Regular readers will know my love for big US cities, but Boston has always had a special place in my heart. My grandparents settled in nearby Worcester so we spent a lot of summers in the area. In fact, my passion for the stock markets was ignited in a summer spent there when I was 15 years old by one of my uncles who was an “active” investor.
Boston is the capital of Massachusetts and the most populous city in New England (10th in the USA), with about 5 million greater metro residents. The city covers only 48 square miles (versus say Toronto at about 245 square miles). It is one of the oldest cities in the USA and was founded in 1630 by Puritans from England.
From a historical perspective, few can match the influence Boston has had in American history. It was the scene of several key events of the American Revolution such as the Boston Massacre, the Boston Tea Party, the battle of Bunker Hill, Paul Revere’s ride, and the Siege of Boston. Boston also holds title to many “firsts”: the first public park in the USA (Boston Common 1634), the first public/state school (Boston Latin 1635), and the first subway system (Tremont Street Subway 1897). Being a major port was a big part of Boston’s origins.
Today, Boston remains a thriving port city, and with its many colleges and universities (notably Harvard University, or “Hahvuhd” locally, MIT, Boston College, North Eastern, just to name a few) it has not only become a “wicked smaht” centre of education, but also has become a financial centre of prominence (Head Office for our friends at Fidelity Investments, Bain Capital, Liberty Mutual, John Hancock, State Street), food chains Dunkin Donuts and Au Bon Pain.
Head Offices in Boston include giants General Electric, Gillette, Reebok, Raytheon, and Staples, as well as retailers Wayfair and TJ Maxx (owners of Winners & Marshalls). The area also has a growing tech presence thanks to all of the educational institutions, and names like Akamai, Analog Devices, IRobot, and Boston Scientific. Last but not least, it is home to Boston Beer, brewer of Samuel Adams beer.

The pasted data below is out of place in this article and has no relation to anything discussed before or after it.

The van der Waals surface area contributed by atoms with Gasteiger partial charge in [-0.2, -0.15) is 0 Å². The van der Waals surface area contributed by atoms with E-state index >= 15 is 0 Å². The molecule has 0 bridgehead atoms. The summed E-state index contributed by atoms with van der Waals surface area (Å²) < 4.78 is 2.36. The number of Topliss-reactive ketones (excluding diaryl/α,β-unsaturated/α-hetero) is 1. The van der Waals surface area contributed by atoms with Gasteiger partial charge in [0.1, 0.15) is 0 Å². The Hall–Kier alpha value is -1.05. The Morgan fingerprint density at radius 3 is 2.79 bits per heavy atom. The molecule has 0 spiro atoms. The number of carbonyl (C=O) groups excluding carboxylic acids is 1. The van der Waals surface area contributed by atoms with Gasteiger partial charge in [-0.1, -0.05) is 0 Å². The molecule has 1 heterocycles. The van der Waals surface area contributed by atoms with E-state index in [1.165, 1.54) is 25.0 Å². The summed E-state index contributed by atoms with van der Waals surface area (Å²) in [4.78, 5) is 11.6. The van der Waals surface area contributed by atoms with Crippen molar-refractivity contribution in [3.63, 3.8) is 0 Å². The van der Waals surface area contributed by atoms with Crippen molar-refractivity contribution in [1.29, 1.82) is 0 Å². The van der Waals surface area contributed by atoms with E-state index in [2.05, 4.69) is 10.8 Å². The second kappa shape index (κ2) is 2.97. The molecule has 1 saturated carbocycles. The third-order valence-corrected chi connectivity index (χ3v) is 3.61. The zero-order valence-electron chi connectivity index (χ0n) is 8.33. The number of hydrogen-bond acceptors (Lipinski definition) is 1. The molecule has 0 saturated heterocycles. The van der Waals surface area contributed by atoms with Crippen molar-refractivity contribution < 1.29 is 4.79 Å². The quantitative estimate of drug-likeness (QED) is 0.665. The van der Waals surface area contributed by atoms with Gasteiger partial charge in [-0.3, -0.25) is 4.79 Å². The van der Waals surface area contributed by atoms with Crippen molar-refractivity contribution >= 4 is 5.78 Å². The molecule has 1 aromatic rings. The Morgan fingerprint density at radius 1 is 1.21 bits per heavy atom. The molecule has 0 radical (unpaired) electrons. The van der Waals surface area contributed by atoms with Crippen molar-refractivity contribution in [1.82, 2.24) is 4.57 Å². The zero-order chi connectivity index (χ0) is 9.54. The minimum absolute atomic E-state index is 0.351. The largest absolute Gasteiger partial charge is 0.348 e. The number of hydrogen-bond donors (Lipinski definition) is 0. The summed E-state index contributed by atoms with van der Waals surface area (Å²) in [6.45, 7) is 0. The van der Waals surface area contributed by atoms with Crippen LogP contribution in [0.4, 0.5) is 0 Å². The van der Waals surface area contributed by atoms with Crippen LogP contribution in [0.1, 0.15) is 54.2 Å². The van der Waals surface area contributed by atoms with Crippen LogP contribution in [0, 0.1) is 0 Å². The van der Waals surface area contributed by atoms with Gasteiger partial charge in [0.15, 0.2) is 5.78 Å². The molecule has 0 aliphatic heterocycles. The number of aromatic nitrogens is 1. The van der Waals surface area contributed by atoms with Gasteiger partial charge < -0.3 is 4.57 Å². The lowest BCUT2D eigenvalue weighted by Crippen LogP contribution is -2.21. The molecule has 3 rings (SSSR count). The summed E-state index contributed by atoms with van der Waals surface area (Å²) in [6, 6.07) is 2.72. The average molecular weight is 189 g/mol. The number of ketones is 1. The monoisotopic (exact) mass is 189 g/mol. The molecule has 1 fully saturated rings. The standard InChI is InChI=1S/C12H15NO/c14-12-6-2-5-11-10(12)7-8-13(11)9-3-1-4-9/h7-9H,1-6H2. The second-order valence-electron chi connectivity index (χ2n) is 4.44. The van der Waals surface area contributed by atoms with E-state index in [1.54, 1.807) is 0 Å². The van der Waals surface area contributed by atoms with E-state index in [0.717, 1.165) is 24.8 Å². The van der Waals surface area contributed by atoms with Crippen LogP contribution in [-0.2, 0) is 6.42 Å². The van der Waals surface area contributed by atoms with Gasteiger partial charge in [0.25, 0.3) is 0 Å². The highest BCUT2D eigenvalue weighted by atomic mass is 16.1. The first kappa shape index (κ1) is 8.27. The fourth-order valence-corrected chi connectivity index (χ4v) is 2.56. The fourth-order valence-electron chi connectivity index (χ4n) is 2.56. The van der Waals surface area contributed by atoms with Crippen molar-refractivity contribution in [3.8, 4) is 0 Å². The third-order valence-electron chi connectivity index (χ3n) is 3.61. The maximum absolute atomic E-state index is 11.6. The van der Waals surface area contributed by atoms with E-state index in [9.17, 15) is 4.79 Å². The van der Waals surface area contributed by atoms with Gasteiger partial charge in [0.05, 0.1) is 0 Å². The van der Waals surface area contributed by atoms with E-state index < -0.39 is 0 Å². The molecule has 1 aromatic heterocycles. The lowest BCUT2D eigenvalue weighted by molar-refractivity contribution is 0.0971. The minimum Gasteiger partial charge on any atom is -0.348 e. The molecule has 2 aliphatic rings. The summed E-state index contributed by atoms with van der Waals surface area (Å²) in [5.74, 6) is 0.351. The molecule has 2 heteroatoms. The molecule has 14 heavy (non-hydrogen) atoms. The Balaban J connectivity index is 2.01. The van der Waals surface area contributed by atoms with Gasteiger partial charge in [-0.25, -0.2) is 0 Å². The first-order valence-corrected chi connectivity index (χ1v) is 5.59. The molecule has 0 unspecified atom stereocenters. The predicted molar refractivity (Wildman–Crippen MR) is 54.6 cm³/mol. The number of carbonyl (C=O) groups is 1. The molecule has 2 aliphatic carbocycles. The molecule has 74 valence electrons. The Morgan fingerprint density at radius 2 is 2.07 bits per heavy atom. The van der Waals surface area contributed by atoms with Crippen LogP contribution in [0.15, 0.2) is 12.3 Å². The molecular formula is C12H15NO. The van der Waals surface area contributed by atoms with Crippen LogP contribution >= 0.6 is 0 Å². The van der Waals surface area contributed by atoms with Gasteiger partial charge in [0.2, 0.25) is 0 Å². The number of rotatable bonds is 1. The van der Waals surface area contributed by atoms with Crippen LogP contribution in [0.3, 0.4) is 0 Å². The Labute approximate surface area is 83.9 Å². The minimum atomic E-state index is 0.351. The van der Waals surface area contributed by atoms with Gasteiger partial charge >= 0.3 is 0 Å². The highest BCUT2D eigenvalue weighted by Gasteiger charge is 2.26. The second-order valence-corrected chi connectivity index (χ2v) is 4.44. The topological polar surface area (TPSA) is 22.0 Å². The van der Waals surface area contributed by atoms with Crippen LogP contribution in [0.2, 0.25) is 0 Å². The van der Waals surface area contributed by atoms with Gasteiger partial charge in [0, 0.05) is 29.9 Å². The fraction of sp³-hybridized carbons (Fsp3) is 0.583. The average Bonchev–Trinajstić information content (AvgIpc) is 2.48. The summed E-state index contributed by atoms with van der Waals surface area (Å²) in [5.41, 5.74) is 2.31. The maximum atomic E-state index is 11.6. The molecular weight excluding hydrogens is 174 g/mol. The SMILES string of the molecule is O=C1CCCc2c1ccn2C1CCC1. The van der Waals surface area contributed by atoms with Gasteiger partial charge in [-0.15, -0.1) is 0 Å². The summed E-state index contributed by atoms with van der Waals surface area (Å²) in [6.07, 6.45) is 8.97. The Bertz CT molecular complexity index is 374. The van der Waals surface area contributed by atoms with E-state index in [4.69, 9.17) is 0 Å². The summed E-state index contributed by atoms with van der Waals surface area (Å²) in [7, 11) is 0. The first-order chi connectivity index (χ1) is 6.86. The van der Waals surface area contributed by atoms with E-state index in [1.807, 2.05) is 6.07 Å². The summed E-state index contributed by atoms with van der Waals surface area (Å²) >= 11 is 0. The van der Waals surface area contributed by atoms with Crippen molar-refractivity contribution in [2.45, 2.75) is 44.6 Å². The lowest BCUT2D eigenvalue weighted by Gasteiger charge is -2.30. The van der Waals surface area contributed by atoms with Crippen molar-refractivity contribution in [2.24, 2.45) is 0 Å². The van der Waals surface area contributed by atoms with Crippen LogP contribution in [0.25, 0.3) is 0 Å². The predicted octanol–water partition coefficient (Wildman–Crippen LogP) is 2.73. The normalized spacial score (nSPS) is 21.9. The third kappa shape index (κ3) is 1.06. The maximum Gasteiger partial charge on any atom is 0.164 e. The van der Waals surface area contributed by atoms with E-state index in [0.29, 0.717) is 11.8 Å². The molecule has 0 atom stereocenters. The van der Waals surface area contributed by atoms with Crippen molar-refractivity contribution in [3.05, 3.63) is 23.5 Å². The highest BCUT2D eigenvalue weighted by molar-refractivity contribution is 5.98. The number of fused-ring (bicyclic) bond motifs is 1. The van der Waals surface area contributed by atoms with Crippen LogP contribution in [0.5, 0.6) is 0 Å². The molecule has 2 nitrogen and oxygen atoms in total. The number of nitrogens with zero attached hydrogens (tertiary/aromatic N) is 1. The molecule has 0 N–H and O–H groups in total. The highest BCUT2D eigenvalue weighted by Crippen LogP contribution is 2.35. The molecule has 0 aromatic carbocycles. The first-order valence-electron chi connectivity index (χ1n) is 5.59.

In the early 1800’s, Boston grew rapidly, and Irish immigrants dominated the influx, especially after the Irish Potato Famine. The Irish were followed by the Italians, who flooded the North End of the city where to this day it remains the city’s Little Italy. Accordingly to our tour guide, the city of Boston has 104 Italian restaurants. With the Irish and Italian influx, they brought with them Roman Catholicism, still making up the largest religious community in the city; and the Irish Catholics played a major role in US politics, notably John Fitzgerald, Tip O’Neil, and one who became the first Catholic President: John F. Kennedy. In fact, if one where to first visit the Union Oyster House, the country’s oldest continually operating restaurant (since 1826). JFK was a regular, and you will find his favourite booth highlighted:
Like most of Industrial USA, Boston went into decline in the mid-20th century as factories aged and became obsolete as businesses left the region for cheaper labour elsewhere. By the 1970’s, the city had reinvented itself and is a great example of urban renewal as high rises were built in the financial district and the Back Bay area developed. With it, Boston has seen living expenses rise, and now Boston has one of the highest costs of living in the USA. The average apartment rent within 10 miles is about $3,100 and the average one bedroom apartment for $2,685 a month (source: RentJungle.com).